Ohio Wants Its Money Back From GM

If you weren’t aware, the sprawling General Motors assembly plant in Lordstown, Ohio is no longer cranking out Chevy Cruzes. No plant is. And there’s now a strange “Lordstown Motors” sign adorning the complex, with some sort of crazy promise about building electric pickups? Wild.

The state of Ohio certainly took notice, recalling the economic development agreement it signed with the plant’s former owner more than a decade ago. Those public perks were dependent on GM continuing operations at the plant until a point many years in the future. Fork it over, Ohio recently told GM.

Thanks to digging by ProPublica, we know that the state sent GM a letter in March demanding repayment of more than $60 million in subsidies. The agreement reached between the automaker and state contained sizable tax breaks in exchange for GM operating the Lordstown plant until at least 2027.

Amid a company-wide streamlining effort, GM sold the plant to the fledgling Lordstown Motors last year for a rock-bottom price. The automaker had ceased production of the Cruze earlier in 2019 after it was deemed unsustainable to continue operating the plant on a single shift. The car ended production last March, joining a crop of discontinued Chevrolet, Buick, and Cadillac nameplates.

Greg LeRoy, executive director of Good Jobs First, a nonprofit that seeks accountability in economic development matters, told ProPublica, “If the state were to claw back $60 million, that would be one of the biggest clawback events in U.S. history.”

He added, “This is very significant, very interesting that it would come from a Rust Belt state from a very pro-business administration.”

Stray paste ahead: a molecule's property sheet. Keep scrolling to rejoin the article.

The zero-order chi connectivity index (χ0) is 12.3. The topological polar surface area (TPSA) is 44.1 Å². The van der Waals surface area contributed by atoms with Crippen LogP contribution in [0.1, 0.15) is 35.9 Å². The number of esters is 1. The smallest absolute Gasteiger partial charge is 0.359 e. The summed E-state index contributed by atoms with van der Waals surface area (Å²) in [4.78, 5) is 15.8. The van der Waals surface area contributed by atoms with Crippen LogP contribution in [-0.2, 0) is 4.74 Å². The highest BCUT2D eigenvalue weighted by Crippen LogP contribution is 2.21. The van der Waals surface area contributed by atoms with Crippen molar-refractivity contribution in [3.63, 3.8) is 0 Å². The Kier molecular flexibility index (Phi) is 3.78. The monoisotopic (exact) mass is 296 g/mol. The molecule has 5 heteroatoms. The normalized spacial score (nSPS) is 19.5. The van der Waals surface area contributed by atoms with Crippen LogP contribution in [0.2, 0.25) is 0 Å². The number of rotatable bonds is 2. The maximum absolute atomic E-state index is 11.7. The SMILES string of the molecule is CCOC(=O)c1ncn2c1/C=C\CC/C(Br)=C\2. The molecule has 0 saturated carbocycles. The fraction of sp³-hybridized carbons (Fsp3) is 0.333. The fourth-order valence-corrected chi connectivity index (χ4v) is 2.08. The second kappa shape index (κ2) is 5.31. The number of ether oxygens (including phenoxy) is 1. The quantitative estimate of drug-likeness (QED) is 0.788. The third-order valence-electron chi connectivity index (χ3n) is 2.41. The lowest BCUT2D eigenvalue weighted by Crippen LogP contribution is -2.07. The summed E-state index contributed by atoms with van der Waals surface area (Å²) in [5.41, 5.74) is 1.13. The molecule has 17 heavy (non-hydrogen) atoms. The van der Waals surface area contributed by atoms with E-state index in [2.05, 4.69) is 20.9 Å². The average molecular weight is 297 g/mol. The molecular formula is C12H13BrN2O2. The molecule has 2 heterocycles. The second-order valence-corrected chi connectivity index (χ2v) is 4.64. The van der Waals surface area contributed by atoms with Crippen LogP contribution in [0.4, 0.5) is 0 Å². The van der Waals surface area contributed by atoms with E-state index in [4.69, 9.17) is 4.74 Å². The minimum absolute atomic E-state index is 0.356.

This is different than past public loans that, in many cases, were never paid back, with the jurisdiction forgetting that money ever changed hands.

From ProPublica:

The state Development Services Agency, which oversees economic incentive programs, notified GM in March that it would recommend that the state’s tax authority terminate the company’s tax agreements and collect a full refund. Spokesman Todd Walker said the authority would consider the matter at an upcoming meeting, though he declined to specify a date. The authority’s next session is July 27, according to its website. Provisions in GM’s tax agreements allow for state regulators to consider market conditions and whether the company continues to maintain “other operations in the state” before issuing a final determination.

Documents show GM pushed back in April, explaining that the bottom fell out of the compact car market during the time frame outlined in the agreement, and appealing for leniency during the ongoing coronavirus pandemic. This could come across as a bit rich to many, given GM’s stable financial footing. New lines of credit padded the automaker during the recent shutdown, and production is again underway at the automaker’s North American factories.

If GM does sink into the red in the second quarter of 2020, few expect it to be a long-term phenomenon. And Ohio, like most other states, could use the $60 million. Especially now.

“Cash preservation is critically important to General Motors to support a vigorous emergence from the economic and global health crisis,” Troy D. Kennedy, the company’s U.S. property tax manager, wrote in response to Ohio’s letter. “We respectfully request your assistance to help us drive towards a full recovery by choosing not to require repayment of all, or a significant portion of, the tax credits.”

In a statement sent to ProPublica, GM spokesman Dan Flores said, “We are respectfully asking the state to consider our belief that a repayment of the tax credits would be inconsistent with our significant manufacturing presence in Ohio and the Mahoning Valley.”

By that, Flores means the joint battery plant that, once operational, will fuel the automaker’s electric vehicle push. The $2.3 billion venture with LG Chem would see the creation of 1,100  jobs.

a version of this post first appeared on TTAC

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